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SQL: ISNULL Function

Instructor: Martin Gibbs

Martin has 16 years experience in Human Resources Information Systems and has a PhD in Information Technology Management. He is an adjunct professor of computer science and computer programming.

Not every field in a database has a value: Sometimes we want to show something other than NULL or empty. The ISNULL function in SQL is perfect for these situations. This lesson will cover the syntax and provide examples of the function.

Dealing With NULL Values

Since there will often be situations where we run across an empty or NULL value in a table, SQL provides the ISNULL statement. This tool lets us display something else or perform another task when we hit the NULL value.

NOTE: The ISNULL function is used in SQL Server to replace a NULL value with another value. The same function in MySQL returns a 0 if the value is not null, or a 1 if it is. Further processing is required. Therefore, we will keep our focus on SQL Server and how to use its power to replace a NULL value with a different one.


ISNULL(expression, alternate_value)


The expression is the value or field we are looking at; the alternate_value is the value we will use if the field or value is NULL.

Examples

One use for ISNULL is for SQL statements that perform mathematical calculations: It is not possible to do multiplication on a field value if it is NULL. It isn't zero, but empty. Therefore, using the ISNULL statement will let us set any null fields to 0. This works for multiplication, addition, or averages.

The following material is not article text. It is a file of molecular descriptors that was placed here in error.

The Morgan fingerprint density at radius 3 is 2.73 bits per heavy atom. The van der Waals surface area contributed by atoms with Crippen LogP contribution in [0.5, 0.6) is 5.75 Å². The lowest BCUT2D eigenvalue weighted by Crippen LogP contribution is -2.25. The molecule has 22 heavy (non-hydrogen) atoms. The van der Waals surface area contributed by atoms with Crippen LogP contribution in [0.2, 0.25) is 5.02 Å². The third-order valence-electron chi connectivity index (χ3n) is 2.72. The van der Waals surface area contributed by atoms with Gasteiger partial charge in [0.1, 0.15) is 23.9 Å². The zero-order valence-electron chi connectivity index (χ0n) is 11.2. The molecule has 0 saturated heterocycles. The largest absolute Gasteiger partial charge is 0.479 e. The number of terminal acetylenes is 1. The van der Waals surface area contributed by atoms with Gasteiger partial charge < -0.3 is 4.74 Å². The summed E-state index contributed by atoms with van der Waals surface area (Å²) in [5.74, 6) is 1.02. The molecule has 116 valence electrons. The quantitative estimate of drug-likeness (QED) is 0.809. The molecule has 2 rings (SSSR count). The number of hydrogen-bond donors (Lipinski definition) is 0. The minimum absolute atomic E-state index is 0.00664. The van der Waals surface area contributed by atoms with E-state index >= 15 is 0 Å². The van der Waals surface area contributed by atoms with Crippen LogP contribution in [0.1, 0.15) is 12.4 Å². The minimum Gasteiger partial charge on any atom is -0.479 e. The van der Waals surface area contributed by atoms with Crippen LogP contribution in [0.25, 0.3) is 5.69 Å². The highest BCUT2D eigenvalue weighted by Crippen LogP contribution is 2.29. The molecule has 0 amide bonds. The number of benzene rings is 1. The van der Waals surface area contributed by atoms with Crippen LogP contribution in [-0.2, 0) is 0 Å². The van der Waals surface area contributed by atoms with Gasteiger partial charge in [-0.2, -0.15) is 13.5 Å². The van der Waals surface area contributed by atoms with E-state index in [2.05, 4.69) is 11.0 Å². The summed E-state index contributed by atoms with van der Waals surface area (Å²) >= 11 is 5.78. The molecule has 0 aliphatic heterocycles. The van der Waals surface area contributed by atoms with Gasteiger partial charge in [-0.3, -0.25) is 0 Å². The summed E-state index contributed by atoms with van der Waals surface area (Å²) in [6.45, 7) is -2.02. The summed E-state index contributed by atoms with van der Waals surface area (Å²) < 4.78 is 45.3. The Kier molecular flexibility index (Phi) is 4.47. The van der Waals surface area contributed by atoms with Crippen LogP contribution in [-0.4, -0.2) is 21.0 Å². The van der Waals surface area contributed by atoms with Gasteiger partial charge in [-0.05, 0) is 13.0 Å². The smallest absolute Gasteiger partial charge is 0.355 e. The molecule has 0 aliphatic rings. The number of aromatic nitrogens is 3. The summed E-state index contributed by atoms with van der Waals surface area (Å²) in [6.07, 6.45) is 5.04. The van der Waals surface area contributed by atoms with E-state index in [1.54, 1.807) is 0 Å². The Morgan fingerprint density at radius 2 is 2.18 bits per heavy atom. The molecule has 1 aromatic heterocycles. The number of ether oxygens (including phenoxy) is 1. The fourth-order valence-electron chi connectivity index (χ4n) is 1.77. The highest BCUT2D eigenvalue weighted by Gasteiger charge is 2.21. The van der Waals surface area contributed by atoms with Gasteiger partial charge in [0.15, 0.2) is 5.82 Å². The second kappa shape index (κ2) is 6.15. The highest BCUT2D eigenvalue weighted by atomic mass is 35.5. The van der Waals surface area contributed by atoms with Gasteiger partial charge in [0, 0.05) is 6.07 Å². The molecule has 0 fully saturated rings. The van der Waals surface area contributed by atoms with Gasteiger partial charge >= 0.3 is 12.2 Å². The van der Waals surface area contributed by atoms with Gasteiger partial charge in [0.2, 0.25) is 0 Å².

Total Cost of a Product (Multiplication)

Here is an example where we calculate the cost of items in the inventory. If we don't have the item on hand, the value is NULL; to make the query run correctly, we'll replace that NULL with a zero:


SELECT itemName, cost * ISNULL(qty, 0)
FROM tblInventory;


Addition

Let's say we have a table that stores payroll data by quarter and want to add up some amounts for pay codes. Some pay codes may never be used in a given quarter, so we have to make sure we account for the NULL values:


SELECT q1.payCode, q2.payCode
  ISNULL(q1.waeAmount, 0) +
  ISNULL(q2.wageAMount, 0)
FROM tblQuarterlyWage;


The totals are summed, replacing any NULL values with 0. Remember, if we had tried to add the NULL value, the system would have returned an error; therefore the ISNULL let's us still complete the mathematical function by filling in a zero instead of the nasty NULL value.

Average

The next example makes use of the AVG function in SQL, and figures out the average of ratings for a table of music albums. If any rating is NULL, we replace it with 50, which would indicate the median value (or may indicate unrated).


SELECT AVG(ISNULL(rating, 50))
FROM tblAlbum;


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